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Can OLAP provide this?

Can OLAP provide this?

(OP)
We are thinking about using OLAP for our project, therefore here is a question we need to answer: Can OLAP handle these requirements?

We need 3 dimensions (axis):
-Organisation (~300)
-Time1 (365 days)
-Time2 (24 Hours)

Questions:
1) Can a cell hold more data than one? For example can i save in orga A, Time1 B and Time2C the values a and b?

2) Is there no problem to have such a high number of categories on an axis (for example 365 days)?

3) If the answer for 2) is no. Is it also realistic to have 8760 (days * hours) on an axis? Hierarchy on this dimension is then: hours - days - weeks - months - year

Thanks for any help.

RE: Can OLAP provide this?


Quote (project0708):


1) Can a cell hold more data than one? For example can i save in orga A, Time1 B and Time2C the values a and b?

The answer to the first part is NO but reading the second part I believe you may be a bit confused on how an OLAP Cube operates.  The data is stored at a specified grain along your various dimensions.  If the date grain is the day level and you have a hierarchy that is Year / Month / Day the the hierarchical relationship will handle the rollup.

Where your dimensions intersect is up to you and enforced in the design of your star schema. If you maintain a Dimensional relationship to a dimension in your fact table then you will be able to slice, dice and filter your data by these dimensions.  Multi Dimensional means that yuo can infact analyze by more than 1 diemnsion or dimension attribute at a time.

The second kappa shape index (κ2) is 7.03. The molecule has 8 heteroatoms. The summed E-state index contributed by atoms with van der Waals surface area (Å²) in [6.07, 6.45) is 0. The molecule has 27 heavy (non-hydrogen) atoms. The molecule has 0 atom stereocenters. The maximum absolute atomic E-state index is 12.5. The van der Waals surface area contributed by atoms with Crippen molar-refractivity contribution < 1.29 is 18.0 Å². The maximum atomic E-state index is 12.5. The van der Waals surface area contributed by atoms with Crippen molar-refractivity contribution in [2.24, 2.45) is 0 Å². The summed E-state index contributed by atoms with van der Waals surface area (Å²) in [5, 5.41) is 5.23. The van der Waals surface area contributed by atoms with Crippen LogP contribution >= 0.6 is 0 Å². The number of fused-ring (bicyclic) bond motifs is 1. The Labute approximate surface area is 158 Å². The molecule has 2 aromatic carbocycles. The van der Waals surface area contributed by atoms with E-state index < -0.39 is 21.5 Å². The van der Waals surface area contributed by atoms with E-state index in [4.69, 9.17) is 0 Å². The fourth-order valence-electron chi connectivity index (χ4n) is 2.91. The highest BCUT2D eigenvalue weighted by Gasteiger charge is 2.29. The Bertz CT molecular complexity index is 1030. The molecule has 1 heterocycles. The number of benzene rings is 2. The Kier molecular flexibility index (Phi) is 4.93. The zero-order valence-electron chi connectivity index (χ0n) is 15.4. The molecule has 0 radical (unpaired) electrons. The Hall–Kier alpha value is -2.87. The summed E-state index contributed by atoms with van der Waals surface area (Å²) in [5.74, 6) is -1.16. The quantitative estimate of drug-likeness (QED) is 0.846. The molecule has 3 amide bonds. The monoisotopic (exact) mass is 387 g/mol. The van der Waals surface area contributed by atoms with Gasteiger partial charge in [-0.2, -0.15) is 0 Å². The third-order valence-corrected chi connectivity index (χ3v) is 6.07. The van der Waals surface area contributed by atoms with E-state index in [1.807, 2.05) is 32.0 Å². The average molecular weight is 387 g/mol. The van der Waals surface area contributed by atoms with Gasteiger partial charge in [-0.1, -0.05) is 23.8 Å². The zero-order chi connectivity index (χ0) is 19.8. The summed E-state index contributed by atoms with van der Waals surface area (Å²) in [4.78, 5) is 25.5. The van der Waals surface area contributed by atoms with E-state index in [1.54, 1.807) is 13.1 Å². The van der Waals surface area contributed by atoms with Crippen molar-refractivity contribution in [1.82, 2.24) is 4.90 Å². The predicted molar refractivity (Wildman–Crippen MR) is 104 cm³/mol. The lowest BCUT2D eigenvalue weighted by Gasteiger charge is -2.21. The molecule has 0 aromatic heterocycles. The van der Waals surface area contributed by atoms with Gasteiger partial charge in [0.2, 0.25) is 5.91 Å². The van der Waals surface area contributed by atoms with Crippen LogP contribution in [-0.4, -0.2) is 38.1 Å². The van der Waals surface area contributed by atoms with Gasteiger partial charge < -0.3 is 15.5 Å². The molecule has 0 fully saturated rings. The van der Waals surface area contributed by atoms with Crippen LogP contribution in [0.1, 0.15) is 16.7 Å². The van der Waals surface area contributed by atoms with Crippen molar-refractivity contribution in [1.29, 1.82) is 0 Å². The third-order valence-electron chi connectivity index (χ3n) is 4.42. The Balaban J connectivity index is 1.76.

2) Is there no problem to have such a high number of categories on an axis (for example 365 days)?

365 members is a small dimension  large dimensions run in to the Millions.

Is this to much to display at any one time? probably yes.  This is the reason for constructing your hierarchies.  Fortunately date has a couple natuural hierarchies and is a fairly easy one to build.

3) If the answer for 2) is no. Is it also realistic to have 8760 (days * hours) on an axis? Hierarchy on this dimension is then: hours - days - weeks - months - year

This comes down to design.  I am a beliver in that Date and Times are 2 seperate areas of analysis.  If Hour is a child of Time then it is hard to trend say sales across time  if you know mdx and the reporting tool it is possible but for the non olad mdx savvy it is difficult to say show me AVG Sales for 12pm for all days.  This is because that you have a 12pm for every day.

Now Seperate out your Date and Time into 2 dimensions and the ability for this type of analysis becomes much easier and your underlying data is reduced in that you only have 24 Time members as opposed 24* Number of days.

Take some time and research OLAP design concepts and methodologies.  Remember when you design you build Dimensions, heirarchies, facts and cubes.  Axis is an element of the built cube and what is placed on an axis is determined by the user and changes frequently on the fly.

Paul
---------------------------------------
Shoot Me! Shoot Me NOW!!!
                           - Daffy Duck

RE: Can OLAP provide this?

(OP)
thx for your answer Paul. I followed your advice and now i have some new questions:

To build the cube in the SQL Business Intelligence Studio i need 1-5 "fact tables" and n "dimension tables". From that tables i choose the measures and the dimensions.

So the question is: Does this mean i have to create fact & dimension tables when i update the data (let's say 1x week). For example when i update i have a huge table with many values in it like time or region. Now i create the dimension tables (time, region) and create a fact table where i put the relations in. Is this the right way to go?


Unfortunatly the performance questions are still left:

2) Is there no problem to have such a high number of members on a dimension (for example 365 days)? (After all i read i would say no here)

3) If the answer for 2) is no. Is it also realistic to have 8760 (days * hours) members on a dimension? Hierarchy on this dimension is then: hours - days - weeks - months - year.

thx for answers
 

RE: Can OLAP provide this?

Typically you will create seperate Fact and Dimension tables in your Data Warehouse or Datamart.  The population of these tables would be part of your ETL process.  You ETL process needs to be well thought out and handle Slowly Changing Dimension values, Duplicate data, early arriving facts, orphaned data to name but a few.